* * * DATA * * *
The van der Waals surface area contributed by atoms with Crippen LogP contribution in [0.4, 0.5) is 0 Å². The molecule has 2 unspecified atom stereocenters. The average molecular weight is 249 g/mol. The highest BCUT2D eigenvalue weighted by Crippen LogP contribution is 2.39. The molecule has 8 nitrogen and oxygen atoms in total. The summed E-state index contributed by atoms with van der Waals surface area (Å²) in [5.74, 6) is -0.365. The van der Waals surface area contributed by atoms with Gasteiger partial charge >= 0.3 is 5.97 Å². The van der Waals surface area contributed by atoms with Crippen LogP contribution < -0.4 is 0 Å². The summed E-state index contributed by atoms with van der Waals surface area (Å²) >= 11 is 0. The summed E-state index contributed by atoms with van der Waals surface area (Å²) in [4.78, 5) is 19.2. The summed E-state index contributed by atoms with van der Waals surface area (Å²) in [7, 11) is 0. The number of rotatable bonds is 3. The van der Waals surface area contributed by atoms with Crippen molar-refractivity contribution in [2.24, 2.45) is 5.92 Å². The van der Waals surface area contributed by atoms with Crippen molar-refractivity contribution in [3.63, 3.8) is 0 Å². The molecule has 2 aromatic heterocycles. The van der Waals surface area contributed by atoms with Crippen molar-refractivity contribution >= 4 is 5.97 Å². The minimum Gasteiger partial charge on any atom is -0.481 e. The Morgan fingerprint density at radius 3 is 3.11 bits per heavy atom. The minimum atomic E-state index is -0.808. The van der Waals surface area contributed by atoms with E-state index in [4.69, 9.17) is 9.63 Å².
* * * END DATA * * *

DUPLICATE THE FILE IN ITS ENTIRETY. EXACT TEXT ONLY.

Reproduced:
The van der Waals surface area contributed by atoms with Crippen LogP contribution in [0.4, 0.5) is 0 Å². The molecule has 2 unspecified atom stereocenters. The average molecular weight is 249 g/mol. The highest BCUT2D eigenvalue weighted by Crippen LogP contribution is 2.39. The molecule has 8 nitrogen and oxygen atoms in total. The summed E-state index contributed by atoms with van der Waals surface area (Å²) in [5.74, 6) is -0.365. The van der Waals surface area contributed by atoms with Gasteiger partial charge >= 0.3 is 5.97 Å². The van der Waals surface area contributed by atoms with Crippen LogP contribution < -0.4 is 0 Å². The summed E-state index contributed by atoms with van der Waals surface area (Å²) >= 11 is 0. The summed E-state index contributed by atoms with van der Waals surface area (Å²) in [4.78, 5) is 19.2. The summed E-state index contributed by atoms with van der Waals surface area (Å²) in [7, 11) is 0. The number of rotatable bonds is 3. The van der Waals surface area contributed by atoms with Crippen molar-refractivity contribution in [2.24, 2.45) is 5.92 Å². The van der Waals surface area contributed by atoms with Crippen molar-refractivity contribution in [3.63, 3.8) is 0 Å². The molecule has 2 aromatic heterocycles. The van der Waals surface area contributed by atoms with Crippen molar-refractivity contribution >= 4 is 5.97 Å². The minimum Gasteiger partial charge on any atom is -0.481 e. The Morgan fingerprint density at radius 3 is 3.11 bits per heavy atom. The minimum atomic E-state index is -0.808. The van der Waals surface area contributed by atoms with E-state index in [4.69, 9.17) is 9.63 Å².